The city will turn into a hub to discuss and appreciate design, thanks to the first Bengaluru ByDesign festival.
Indian and international designers are showcasing their work at the event starting November 23. The hosts expect five lakh people to attend the various events.
Workshops, forums, and installations at venues across the city will explore design in relation to public spaces, education, and business.
The Museum of Everything, for instance, brings together contemporary sustainable garments, jewellery, homewares and art.
Curators Sarayu Hegde and Virja Shah want the event to appeal to conscious consumers. “We wanted to create a difference in the city,” Sarayu says. “India has so much talent and we want to bring that here.”
She believes it is important to provide people with well-designed products, not just “run of the mill” goods.
“There’s a shift happening with people wanting quality over quantity,” she says. “The biggest challenge has been finding the right mix of people to be part of it.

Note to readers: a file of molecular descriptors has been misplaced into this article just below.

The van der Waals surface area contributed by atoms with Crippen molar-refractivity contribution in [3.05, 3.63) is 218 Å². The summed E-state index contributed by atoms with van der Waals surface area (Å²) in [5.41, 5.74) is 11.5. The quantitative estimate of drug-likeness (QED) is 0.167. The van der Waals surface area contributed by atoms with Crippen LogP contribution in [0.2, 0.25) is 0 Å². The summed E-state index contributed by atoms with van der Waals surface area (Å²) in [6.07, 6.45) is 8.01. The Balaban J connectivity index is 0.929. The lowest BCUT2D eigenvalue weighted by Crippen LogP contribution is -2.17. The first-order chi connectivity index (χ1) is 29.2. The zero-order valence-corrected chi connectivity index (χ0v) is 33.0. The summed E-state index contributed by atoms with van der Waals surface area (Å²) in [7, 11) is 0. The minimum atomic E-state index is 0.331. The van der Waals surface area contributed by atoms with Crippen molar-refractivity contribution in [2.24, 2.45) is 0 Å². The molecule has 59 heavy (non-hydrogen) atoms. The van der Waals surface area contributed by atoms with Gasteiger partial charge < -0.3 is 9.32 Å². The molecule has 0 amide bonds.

Kavya Madappa of Bluecat Paper is bringing her unique paper work to the event, cladding a staircase in natural paper birds in an installation called Unchained Symphony - Birds.
Appalled at the use of chemicals to make brochures and printed products, her search for an eco-friendly alternative began two years ago, and led her to establish Bluecat Paper.
The company converts natural products like cotton, coffee, corn and banana into paper, also recycling by-products in the paper-making process. That includes pressing water, avoiding dyes, and air-drying paper.
“We use none of nature’s resources to make our beautiful paper,” she says.
“We can proudly claim that we do not waste a single drop of water in our processes.”
Festival founders Suprita Moorthy and Priyanka Shah-Bhandary have been working on the event for the past year.
The aim is to give designers an opportunity to showcase their work, as well as inspire up-and-coming artists.
“We want to make this the destination for design people,” Suprita says.
In its first year, they are prepared for criticism that the event is too ambitious. “If you’re not going to be ambitious with your work you’re not going to reach for the skies . . . nothing like this has been seen in India,” Suprita says.